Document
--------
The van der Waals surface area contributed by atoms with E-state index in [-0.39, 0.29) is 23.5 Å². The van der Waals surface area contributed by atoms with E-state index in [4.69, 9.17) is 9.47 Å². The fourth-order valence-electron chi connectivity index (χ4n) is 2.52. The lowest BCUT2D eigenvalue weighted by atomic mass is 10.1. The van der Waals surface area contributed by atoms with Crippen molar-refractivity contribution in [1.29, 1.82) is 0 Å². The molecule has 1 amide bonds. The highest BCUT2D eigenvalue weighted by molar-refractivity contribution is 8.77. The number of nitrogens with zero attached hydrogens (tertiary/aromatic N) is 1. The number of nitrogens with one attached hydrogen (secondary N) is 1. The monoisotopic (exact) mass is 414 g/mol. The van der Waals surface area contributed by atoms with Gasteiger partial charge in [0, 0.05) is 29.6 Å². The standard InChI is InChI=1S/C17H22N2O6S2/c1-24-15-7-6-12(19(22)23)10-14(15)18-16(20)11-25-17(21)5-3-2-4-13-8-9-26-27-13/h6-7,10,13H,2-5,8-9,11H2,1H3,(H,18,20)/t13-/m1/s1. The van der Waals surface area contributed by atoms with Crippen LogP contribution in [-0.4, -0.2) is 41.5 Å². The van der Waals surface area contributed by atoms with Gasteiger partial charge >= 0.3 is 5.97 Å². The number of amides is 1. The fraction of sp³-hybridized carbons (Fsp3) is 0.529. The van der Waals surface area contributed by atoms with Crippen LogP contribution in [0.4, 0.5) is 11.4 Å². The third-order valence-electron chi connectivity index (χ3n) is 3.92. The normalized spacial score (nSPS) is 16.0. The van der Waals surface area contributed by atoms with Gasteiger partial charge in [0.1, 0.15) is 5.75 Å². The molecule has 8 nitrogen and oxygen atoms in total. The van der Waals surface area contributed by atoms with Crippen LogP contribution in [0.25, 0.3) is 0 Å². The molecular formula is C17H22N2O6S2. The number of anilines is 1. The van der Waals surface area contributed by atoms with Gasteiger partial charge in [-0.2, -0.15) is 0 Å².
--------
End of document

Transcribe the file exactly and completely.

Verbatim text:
The van der Waals surface area contributed by atoms with E-state index in [-0.39, 0.29) is 23.5 Å². The van der Waals surface area contributed by atoms with E-state index in [4.69, 9.17) is 9.47 Å². The fourth-order valence-electron chi connectivity index (χ4n) is 2.52. The lowest BCUT2D eigenvalue weighted by atomic mass is 10.1. The van der Waals surface area contributed by atoms with Crippen molar-refractivity contribution in [1.29, 1.82) is 0 Å². The molecule has 1 amide bonds. The highest BCUT2D eigenvalue weighted by molar-refractivity contribution is 8.77. The number of nitrogens with zero attached hydrogens (tertiary/aromatic N) is 1. The number of nitrogens with one attached hydrogen (secondary N) is 1. The monoisotopic (exact) mass is 414 g/mol. The van der Waals surface area contributed by atoms with Gasteiger partial charge in [0, 0.05) is 29.6 Å². The standard InChI is InChI=1S/C17H22N2O6S2/c1-24-15-7-6-12(19(22)23)10-14(15)18-16(20)11-25-17(21)5-3-2-4-13-8-9-26-27-13/h6-7,10,13H,2-5,8-9,11H2,1H3,(H,18,20)/t13-/m1/s1. The van der Waals surface area contributed by atoms with Crippen LogP contribution in [-0.4, -0.2) is 41.5 Å². The van der Waals surface area contributed by atoms with Gasteiger partial charge >= 0.3 is 5.97 Å². The number of amides is 1. The fraction of sp³-hybridized carbons (Fsp3) is 0.529. The van der Waals surface area contributed by atoms with Crippen LogP contribution in [0.4, 0.5) is 11.4 Å². The third-order valence-electron chi connectivity index (χ3n) is 3.92. The normalized spacial score (nSPS) is 16.0. The van der Waals surface area contributed by atoms with Gasteiger partial charge in [0.1, 0.15) is 5.75 Å². The molecule has 8 nitrogen and oxygen atoms in total. The van der Waals surface area contributed by atoms with Crippen LogP contribution in [0.25, 0.3) is 0 Å². The molecular formula is C17H22N2O6S2. The number of anilines is 1. The van der Waals surface area contributed by atoms with Gasteiger partial charge in [-0.2, -0.15) is 0 Å².